9. John Reply

    No One:
    I agree that 6 months is short. Although some people process it and then leave (which is what I did) and others leave and then process it. I have some really good friends who left on a dime and then kind of worked through it afterwords. The bottom line is you can stay in the Church as long as it is comfortable for you to do so.

  10. John Reply

    No One:
    I agree that 6 months is short. Although some people process it and then leave (which is what I did) and others leave and then process it. I have some really good friends who left on a dime and then kind of worked through it afterwords. The bottom line is you can stay in the Church as long as it is comfortable for you to do so.

  11. John Reply

    scadoosh:

    You are right. We are going to take a few minutes at the beginning of next week’s podcast to introduce ourselves, and from here on out we will briefly do so at the beginning of each cast. You can also see our bios by following the “about the panelists” link in the blue section, above.

  12. John Reply

    scadoosh:

    You are right. We are going to take a few minutes at the beginning of next week’s podcast to introduce ourselves, and from here on out we will briefly do so at the beginning of each cast. You can also see our bios by following the “about the panelists” link in the blue section, above.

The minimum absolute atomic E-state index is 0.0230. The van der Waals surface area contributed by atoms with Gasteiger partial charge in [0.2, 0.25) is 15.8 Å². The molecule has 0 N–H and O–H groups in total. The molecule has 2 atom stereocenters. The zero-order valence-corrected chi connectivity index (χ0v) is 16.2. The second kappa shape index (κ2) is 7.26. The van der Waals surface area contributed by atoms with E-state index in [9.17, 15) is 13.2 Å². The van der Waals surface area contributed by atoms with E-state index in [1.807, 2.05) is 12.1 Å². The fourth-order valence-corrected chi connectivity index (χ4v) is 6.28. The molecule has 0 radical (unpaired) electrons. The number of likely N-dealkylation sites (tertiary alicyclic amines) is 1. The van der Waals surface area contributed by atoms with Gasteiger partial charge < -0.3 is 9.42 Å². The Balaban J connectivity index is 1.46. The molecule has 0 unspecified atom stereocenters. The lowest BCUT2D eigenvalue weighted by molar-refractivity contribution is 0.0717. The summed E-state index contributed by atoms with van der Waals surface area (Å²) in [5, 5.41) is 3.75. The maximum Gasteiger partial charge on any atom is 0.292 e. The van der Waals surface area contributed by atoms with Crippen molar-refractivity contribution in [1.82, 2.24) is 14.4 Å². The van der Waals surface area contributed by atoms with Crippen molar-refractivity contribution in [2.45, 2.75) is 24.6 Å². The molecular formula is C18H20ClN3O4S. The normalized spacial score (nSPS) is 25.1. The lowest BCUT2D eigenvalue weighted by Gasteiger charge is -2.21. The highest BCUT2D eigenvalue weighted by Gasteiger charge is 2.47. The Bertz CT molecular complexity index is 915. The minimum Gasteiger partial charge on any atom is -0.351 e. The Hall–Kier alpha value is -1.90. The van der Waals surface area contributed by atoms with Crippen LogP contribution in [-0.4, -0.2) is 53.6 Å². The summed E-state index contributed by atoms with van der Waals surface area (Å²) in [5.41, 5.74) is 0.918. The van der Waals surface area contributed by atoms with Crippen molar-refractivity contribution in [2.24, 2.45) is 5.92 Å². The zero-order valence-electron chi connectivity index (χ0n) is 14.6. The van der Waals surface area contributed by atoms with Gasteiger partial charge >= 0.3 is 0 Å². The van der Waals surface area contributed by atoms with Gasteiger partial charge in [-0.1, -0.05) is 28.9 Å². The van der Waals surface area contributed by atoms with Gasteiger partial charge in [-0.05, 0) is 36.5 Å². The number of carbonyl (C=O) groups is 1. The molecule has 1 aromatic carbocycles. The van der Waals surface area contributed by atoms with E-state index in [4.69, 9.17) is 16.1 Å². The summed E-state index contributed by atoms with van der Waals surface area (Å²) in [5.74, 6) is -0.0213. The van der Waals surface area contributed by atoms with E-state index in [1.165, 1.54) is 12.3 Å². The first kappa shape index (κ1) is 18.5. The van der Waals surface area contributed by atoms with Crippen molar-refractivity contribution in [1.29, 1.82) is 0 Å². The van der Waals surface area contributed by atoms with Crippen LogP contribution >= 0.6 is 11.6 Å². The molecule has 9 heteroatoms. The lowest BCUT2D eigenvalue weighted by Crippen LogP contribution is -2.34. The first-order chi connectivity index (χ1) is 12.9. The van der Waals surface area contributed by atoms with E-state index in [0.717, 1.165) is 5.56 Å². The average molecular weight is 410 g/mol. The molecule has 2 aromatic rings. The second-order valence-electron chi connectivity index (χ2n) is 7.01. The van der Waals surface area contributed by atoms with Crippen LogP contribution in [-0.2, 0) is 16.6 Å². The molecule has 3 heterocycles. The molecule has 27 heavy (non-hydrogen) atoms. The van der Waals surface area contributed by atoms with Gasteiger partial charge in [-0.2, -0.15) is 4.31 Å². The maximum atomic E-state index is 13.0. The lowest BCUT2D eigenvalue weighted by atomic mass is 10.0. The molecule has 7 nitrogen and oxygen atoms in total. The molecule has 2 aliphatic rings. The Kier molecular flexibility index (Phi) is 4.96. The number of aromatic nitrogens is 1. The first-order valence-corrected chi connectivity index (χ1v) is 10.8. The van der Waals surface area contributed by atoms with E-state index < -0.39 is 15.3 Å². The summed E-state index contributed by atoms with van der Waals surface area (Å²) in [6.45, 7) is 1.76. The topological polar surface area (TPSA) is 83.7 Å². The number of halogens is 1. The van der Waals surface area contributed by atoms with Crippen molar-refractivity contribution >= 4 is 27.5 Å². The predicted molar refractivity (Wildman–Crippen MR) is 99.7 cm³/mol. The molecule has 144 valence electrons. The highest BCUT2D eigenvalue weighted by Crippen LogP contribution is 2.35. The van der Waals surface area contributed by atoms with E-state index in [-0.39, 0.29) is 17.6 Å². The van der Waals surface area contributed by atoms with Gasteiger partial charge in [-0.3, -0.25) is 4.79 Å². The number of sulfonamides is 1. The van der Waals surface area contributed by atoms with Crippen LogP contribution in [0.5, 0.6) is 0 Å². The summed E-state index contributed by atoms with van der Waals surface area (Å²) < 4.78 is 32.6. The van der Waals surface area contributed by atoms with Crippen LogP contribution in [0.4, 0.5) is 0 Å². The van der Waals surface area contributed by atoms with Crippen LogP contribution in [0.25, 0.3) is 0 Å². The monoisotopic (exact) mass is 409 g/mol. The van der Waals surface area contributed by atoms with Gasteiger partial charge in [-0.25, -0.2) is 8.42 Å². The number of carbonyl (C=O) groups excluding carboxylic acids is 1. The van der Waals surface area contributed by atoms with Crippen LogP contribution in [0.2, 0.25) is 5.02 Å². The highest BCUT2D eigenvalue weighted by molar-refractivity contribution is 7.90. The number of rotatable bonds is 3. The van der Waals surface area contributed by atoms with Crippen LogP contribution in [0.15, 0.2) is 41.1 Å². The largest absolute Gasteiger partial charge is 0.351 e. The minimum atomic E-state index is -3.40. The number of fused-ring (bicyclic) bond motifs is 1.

13. Andrew Callahan Reply

    I found the discussion useful, and that it covered some of this topic, but I think the topic of Leaving the Church, but Not Leaving it Alone is a broad topic with many aspects. For example, there are folks who are “active” who physically attend sacrament meeting just to keep peace in the family, but don’t accept callings, don’t believe, don’t pray, etc. Those folks are some who have “Left the Church” mentally and spiritually, but “Cannot Leave it Alone” because of family issues, etc. Further, some TBM folks make the claim that the New Order Mormon crowd has essentially “Left the Church.” It is impossible in a podcast to cover everything, and I think your discussion was a good first effort.

    I’ll plan on listening frequently. I found this through John’s post on PostMo, and would encourage you to post similar announcements throughout both the DAMU and the Bloggernacle.